The Office of Naval Research celebrates 70 years of innovating and inventing important new technology for the Navy and Marine Corps team. The Chief of Naval Research Rear Adm. Mat Winter and Director of Research for ONR Dr. Larry Schuette explain why this milestone is so important, and what the role of ONR is going into the next 70 years.
The United States military is at a crisis point in terms of readiness against high-end threats such as Russia or China -- at least that’s the view of the House and Senate Armed Services Committee majority staffs. While part of the cause stems from the counter-insurgency wars in Iraq and Afghanistan, much of the blame can be attributed to a moribund acquisition system that chokes the life out of innovation.
n a speech at the National Academy of Sciences in April 2009, the President called for expanded investments in research and development and a focus on science, technology, engineering, and math (STEM) education. He noted that science, technology, and innovation are essential to sustaining economic growth, enabling Americans to lead longer and healthier lives, limiting the harm from climate change, and providing U.S. armed forces and homeland defenders with the tools they need to succeed in every contingency.
Speaking before business leaders at the annual SelectUSA Summit in Washington, Obama said a coalition of 200 partners will receive $140 million in public and private funding to "radically improve" the efficiency of manufacturing by developing smart sensor and digital technologies that dramatically cut waste, save energy and streamline manufacturing processes.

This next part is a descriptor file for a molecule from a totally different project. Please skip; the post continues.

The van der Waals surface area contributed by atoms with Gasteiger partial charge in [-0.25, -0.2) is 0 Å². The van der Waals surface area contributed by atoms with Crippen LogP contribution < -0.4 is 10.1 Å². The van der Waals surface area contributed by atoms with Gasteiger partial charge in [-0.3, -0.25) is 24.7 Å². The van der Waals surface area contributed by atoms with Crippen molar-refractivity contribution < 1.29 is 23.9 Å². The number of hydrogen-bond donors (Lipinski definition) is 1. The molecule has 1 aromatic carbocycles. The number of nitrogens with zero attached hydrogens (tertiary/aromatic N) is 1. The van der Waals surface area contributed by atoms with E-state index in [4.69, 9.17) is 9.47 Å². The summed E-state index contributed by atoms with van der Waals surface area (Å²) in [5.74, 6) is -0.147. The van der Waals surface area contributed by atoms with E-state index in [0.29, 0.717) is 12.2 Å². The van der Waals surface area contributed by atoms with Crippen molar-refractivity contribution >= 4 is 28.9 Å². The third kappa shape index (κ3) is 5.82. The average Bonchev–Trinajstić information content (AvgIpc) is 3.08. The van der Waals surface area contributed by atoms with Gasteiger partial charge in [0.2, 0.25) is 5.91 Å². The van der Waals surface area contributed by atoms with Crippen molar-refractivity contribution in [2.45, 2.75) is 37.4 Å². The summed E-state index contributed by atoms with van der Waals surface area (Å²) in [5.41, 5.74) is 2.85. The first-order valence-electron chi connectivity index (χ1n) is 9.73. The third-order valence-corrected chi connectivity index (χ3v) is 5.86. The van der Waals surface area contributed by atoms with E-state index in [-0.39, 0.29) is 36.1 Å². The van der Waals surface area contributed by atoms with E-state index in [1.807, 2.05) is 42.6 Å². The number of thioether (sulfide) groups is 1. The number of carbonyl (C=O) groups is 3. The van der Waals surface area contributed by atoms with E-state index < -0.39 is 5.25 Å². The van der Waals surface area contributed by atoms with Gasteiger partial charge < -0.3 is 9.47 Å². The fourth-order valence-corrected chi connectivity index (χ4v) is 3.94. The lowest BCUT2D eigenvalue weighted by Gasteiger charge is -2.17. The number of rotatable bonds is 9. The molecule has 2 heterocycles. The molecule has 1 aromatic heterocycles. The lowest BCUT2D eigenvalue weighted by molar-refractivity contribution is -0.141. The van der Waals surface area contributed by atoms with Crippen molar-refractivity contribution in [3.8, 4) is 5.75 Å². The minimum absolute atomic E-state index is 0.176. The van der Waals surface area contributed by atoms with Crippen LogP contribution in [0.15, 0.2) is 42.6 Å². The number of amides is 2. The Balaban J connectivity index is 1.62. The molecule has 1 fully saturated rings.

We are seeing continued progress in technological innovation, yet anemic productivity growth. A big reason is that public and private investment have fallen in the last decade. It’s time for serious pro-investment policies.
U.S. Energy Secretary Ernest Moniz has announced $82 million for nuclear energy projects, including at Pacific Northwest National Laboratory, as part of the government’s plan to reduce carbon emissions. Moniz said Tuesday that the 93 research projects in 28 states will help scientists innovate with nuclear technologies that can eventually enter the commercial market.
We always have to make our case because the taxpayers' funding the national science foundation, and congress appropriates our money, so we are continually making our case that funding basic research is very important for the vitality, the health of the economy, and for our security and our health, to keep us a leader among nations.
Take a slightly broader view and it becomes clear that innovation today goes far beyond research labs, Silicon Valley pitch meetings and large corporate initiatives. We all have something to offer and can add to the world’s knowledge in a way that may differ in degree, but not in kind, to the giants of the past.
Carter told the Defense One Tech Summit at the Newseum June 10th that he is looking at the intersection between technology and defense as the logical place for this emphasis as he continues to put in place programs and organizations to meet the needs of warfighters faster and more efficiently in an increasingly competitive world.
BMO Harris Bank released a study today that found business owners and executives in the United States expect to continue to invest heavily in innovation, with a full 97 percent of respondents expecting their investment in innovation either to increase (53 percent) or stay the same.